MyPillow CEO Mike Lindell, a zealous Trump supporter, is facing a torrent of scorn and mockery after reportedly entering the White House while carrying notes that advocated for ordering the US military into the streets.
A Washington Post photographer snapped a picture of Lindell arriving at the West Wing on Friday with a notepad which appeared to urge Trump to take drastic measures just days ahead of Joe Biden’s inauguration.
“[Insurrection?] Act now as a result of the assault on the …,” reads one incomplete line of text determined from a zoom-in of the photograph. The snippet is followed by: “Martial law if necessary upon the first hint of any …,” with the rest of the sentence being cut off.
Other phrases that appear to be visible on the page of notes include: “done massive research on these issues,” and “Foreign Interference in the election. Trigger … powers. Make clear this is China/Iran.”
The document also stated: “Move Kash Patel to CIA Acting,” apparently in reference to the acting director of the Central Intelligence Agency. Patel is a GOP operative and Trump loyalist who currently serves as the chief of staff for the Defense Department.
Lindell met briefly with Trump and White House lawyers in the Oval Office, before attending a second sit-down with administration officials to discuss evidence of alleged voter fraud. According to Lindell, the president read his notes before handing them back to him. The CEO later claimed that the notes did not contain any mention of “martial law.” The New York Times has cited an unnamed official who said the issue was “definitely” mentioned in the notes.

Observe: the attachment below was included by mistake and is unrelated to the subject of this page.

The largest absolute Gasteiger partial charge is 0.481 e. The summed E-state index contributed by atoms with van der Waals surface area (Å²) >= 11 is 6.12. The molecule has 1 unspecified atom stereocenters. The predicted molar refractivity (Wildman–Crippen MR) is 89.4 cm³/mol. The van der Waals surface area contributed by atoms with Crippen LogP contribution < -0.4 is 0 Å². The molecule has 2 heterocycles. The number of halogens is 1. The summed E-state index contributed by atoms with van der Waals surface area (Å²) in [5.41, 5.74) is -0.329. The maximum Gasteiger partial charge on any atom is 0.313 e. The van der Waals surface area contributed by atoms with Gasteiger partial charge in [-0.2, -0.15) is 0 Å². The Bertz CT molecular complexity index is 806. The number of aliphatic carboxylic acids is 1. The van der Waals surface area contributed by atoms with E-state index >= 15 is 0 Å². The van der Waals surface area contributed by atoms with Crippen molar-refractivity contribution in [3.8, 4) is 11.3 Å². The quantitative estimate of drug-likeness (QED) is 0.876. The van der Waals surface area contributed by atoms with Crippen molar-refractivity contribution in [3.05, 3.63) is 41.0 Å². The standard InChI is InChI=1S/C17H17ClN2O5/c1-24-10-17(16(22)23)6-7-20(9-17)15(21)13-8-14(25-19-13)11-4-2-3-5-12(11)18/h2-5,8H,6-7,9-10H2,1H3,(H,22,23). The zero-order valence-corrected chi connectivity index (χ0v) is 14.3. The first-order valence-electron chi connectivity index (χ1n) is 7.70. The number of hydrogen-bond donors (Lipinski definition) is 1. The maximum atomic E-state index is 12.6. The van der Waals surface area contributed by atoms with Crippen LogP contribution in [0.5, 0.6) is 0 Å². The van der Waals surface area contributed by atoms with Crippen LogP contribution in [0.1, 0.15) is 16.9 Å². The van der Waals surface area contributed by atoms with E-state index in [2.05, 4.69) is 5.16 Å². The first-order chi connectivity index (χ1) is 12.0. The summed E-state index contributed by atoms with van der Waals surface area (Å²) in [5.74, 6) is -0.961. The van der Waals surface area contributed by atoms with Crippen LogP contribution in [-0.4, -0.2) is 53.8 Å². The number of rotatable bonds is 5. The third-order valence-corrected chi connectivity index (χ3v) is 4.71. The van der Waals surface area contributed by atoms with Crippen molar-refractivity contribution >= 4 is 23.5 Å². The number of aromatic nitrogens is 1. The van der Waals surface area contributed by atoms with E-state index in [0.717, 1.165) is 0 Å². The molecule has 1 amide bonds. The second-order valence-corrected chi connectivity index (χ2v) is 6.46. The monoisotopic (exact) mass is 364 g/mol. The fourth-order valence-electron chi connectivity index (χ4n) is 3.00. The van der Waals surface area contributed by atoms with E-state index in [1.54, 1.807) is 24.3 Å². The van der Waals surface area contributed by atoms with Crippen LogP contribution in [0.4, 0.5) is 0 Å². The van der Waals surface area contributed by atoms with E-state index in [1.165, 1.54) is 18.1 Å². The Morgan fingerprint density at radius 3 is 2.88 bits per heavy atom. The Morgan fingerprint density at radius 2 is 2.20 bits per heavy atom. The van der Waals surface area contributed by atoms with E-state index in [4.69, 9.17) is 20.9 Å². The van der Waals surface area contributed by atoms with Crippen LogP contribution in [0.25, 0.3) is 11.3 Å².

Lindell told media outlets that the contents of the document were not even his, but rather the recommendations of an unnamed attorney, and that he was simply a “messenger.”
But for many social media users, the businessman was clearly guilty of trying to stir up political mayhem, especially since he tweeted, and then deleted, a message urging Trump to declare martial law in December.
Numerous Twitter users expressed disbelief that, amid the unprecedented post-election turmoil, Trump was seeking the counsel of “the pillow guy.” As the name suggests, MyPillow is a pillow manufacturing company based in Minnesota.
Seriously, THE PRES-I-DENT is consulting with THE PILLOW GUY?!?!Reeeally scraping the bottom of the barrel now.
— F O U R freaking days !!! (@Stephanie_In_SD) January 15, 2021
I deeply hope next week we roll back the clock to a time when the Leader of the Free World does not take advice from a freaking pillow salesman. #NotMyPillow
— Jack Kuenzie (@JKuenzie) January 16, 2021
Which part of selling pillows qualifies him to give national security advice?
— Sandy&BB (@terese1368) January 15, 2021
“Of course the POTUS should be consulting about national security with only the brightest, most qualified bedding manufacturers,” one sarcastic commenter said.
Others took the alleged contents of the notes more seriously, arguing that Lindell should be thrown in prison for sedition and that the assets of his bedding company should be frozen and seized.
Thank you, Jabin Botsford, for proving why the My Pillow Guy needs to be stuffed into prison too.
— Lesley Abravanel🆘 (@lesleyabravanel) January 15, 2021
Sounds like this company is a party to sedition and its assets should be frozen and seized.
— #StopTheShoe (@the_shoe_yes) January 15, 2021
A handful of social media users pushed back against the Lindell pile-on, arguing that the CEO’s mostly anonymous haters were simply jealous of his financial success and achievements.
Honestly, this guy has made a company that has provided jobs for many people in America, and I love his pillows. You probably don’t have anything to brag about like he does, in any season, do you?
— PS ILoveYou (@gzusphreek) January 16, 2021
Ironically, the heart of the nation’s capital has already been placed under conditions seemingly approaching martial law, ostensibly to ensure security ahead of Biden’s inauguration next week. The areas around the Capitol, the Lincoln Memorial and National Mall, as well as surrounding neighborhoods, have been enclosed in a security perimeter that is being guarded by more than 20,000 National Guard troops.
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